RealTime IT News

EarthLink, MindSpring to Distribute AOL Instant Messenger

While Microsoft Corp. squabbles with America Online Inc. about open standards for instant messaging protocols, two national Internet services providers Friday struck deals with AOL to co-brand its instant messaging service.

MindSpring Enterprises and EarthLink Network Friday announced agreements under which they will distribute a co-branded version of AIM, AOL's Instant Messenger service.

With the co-branded AIM software, over 1.3 million EarthLink members and 1.2 million MindSpring subscribers will be able to trade personalized online messages in real time with family, friends and business colleagues.

In addition, EarthLink and MindSpring members will become part of the AIM community, which includes 17 million AOL members and another 28 million registered AIM users.

Garry Betty, EarthLink president and chief executive officer, said the company desired the deal with AOL in order to provide instant communication services to their members.

"We are very pleased to offer our members the convenience of instant messaging," Berry said. "We believe that the EarthLink version of AOL Instant Messenger will be a major enhancement for our members' Internet experience.''

Mike McQuary, MindSpring president and chief operating officer, said joining AIM users worldwide was a great deal for MindSpring members.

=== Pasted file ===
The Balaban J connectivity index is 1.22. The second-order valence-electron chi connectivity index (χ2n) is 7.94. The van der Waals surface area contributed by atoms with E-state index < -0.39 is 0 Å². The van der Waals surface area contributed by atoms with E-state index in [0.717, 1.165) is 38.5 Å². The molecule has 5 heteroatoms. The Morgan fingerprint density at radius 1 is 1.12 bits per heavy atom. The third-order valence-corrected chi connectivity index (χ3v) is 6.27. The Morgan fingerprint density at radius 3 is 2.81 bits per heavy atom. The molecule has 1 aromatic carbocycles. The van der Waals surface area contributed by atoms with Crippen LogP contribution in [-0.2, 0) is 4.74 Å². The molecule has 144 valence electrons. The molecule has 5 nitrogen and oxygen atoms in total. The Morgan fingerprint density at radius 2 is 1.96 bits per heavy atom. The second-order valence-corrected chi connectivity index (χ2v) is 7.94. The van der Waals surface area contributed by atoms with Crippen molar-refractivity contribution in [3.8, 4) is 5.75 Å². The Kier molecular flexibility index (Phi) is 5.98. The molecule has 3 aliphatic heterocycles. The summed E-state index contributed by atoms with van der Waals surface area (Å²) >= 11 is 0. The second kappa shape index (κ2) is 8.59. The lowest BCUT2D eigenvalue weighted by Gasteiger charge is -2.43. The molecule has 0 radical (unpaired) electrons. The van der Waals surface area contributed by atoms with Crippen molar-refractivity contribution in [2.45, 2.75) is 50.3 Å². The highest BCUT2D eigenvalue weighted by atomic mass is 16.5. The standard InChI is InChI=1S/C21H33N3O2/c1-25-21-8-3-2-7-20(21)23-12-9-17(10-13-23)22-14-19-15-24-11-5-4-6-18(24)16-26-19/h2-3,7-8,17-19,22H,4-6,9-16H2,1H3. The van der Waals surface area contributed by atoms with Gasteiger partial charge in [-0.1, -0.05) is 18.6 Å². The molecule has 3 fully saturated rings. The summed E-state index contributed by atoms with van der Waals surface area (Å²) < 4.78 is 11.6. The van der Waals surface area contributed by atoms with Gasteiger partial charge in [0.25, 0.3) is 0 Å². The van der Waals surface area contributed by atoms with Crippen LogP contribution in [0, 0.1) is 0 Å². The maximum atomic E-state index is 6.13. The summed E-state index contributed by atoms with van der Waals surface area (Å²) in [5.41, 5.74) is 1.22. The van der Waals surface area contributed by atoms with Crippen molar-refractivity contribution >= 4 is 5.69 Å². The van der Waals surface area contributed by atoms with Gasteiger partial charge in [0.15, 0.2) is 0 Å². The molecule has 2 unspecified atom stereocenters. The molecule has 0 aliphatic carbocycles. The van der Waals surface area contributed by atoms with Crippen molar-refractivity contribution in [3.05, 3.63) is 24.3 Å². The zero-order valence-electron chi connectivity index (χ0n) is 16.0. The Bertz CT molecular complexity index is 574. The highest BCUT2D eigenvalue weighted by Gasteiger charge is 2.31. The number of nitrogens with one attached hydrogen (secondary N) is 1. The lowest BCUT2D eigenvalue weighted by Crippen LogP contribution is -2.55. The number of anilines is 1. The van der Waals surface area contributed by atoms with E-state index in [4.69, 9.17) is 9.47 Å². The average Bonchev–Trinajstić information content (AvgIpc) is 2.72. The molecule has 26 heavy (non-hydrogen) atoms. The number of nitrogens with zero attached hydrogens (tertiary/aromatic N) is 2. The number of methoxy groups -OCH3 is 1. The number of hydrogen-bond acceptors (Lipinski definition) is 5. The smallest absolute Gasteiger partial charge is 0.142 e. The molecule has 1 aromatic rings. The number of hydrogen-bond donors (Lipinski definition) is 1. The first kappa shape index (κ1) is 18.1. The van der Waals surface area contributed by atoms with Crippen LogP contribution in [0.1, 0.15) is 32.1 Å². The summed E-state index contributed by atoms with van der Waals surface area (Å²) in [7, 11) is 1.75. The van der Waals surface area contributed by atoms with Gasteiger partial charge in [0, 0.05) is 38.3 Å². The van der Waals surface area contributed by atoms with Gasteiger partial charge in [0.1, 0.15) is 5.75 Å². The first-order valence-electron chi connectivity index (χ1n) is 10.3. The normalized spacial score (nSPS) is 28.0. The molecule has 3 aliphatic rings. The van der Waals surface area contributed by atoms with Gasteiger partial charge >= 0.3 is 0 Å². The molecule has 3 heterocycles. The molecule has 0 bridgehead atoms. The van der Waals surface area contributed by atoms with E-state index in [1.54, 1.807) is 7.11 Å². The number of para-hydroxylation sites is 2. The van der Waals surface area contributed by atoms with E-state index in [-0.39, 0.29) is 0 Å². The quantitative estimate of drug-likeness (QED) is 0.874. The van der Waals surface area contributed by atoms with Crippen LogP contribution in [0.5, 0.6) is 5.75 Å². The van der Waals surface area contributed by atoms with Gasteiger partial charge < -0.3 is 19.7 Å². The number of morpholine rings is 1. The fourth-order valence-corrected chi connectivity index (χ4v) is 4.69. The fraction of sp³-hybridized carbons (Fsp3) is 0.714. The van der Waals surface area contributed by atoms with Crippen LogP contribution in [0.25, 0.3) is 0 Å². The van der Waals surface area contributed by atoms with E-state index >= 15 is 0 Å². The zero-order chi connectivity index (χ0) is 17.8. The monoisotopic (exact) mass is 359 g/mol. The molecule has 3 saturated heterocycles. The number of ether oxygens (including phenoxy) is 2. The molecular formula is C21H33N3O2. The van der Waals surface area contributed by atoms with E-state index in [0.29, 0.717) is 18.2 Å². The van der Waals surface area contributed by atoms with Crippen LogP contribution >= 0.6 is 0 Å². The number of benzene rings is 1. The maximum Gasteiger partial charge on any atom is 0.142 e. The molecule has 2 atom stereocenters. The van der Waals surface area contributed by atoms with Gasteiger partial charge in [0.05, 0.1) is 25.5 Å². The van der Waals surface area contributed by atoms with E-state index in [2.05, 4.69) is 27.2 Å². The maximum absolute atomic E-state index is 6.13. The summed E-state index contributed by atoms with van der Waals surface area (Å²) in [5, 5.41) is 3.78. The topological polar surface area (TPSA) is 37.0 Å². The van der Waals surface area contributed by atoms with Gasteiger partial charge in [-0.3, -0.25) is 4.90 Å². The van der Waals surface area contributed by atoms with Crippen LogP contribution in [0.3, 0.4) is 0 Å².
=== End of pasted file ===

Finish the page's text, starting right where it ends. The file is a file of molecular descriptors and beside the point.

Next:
"This AIM agreement with America Online represents a major benefit for MindSpring members. Not only will they now have the ability to instant message with each other, but also with AIM users worldwide."

Bob Pittman, AOL president and chief operating officer, said allowing AOL, EarthLink MindSpring users to communicate instantly with friends and family has made it one of the most popular features on the Internet.

"We are happy to welcome MindSpring and EarthLink to the growing list of AOL Instant Messenger partners. AIM is one of the most popular features on the Internet, and we're delighted to be able to work with both MindSpring and EarthLink to bring quick, seamless and secure instant communication to their online communities."

Apple Computer, Inc. struck a similar deal with AOL at the end of July. AOL's ability to co-brand their AIM services with independent national ISPs may undermine Microsoft's attempts to establish an IM protocol for the industry.

Late last month senior executives at Excite@Home Inc., Microsoft, Activerse Inc., Tribal Voice Inc. , Prodigy Communications Corp., Yahoo! Inc., AT&T and Infoseek asked AOL to put an end server blocks on instant messaging interoperability.

The companies are advocating quick passage of the Internet Engineering Task Force's instant messaging and presence protocol, which could be ready for review in December.

In the letter to Steve Case, AOL president and chief executive officer, the industry leaders asked the online giant to make its instant messaging servers open to other vendors.

Due to security and privacy issues for AOL members, the company has refused to make their AIM service interoperable, without establishing a co-branding agreement safeguarding AOL's instant messaging servers.

Part of the problem that initiated the IM debate, was that Microsoft's MSN operators did not ask AOL for access to their AIM servers before launching their interoperable instant messaging service in mid-July. A quick volley of AOL blocks and MSN patches fueled debate about AOL's AIM proprietary networks versus open standard IM protocols.

Industry analysts agree that AOL has replied to the executive's request for interoperable access to their AIM services. All an independent ISP need do to gain access to AOL's 43 million registered AIM users is strike a deal to co-brand their AIM services.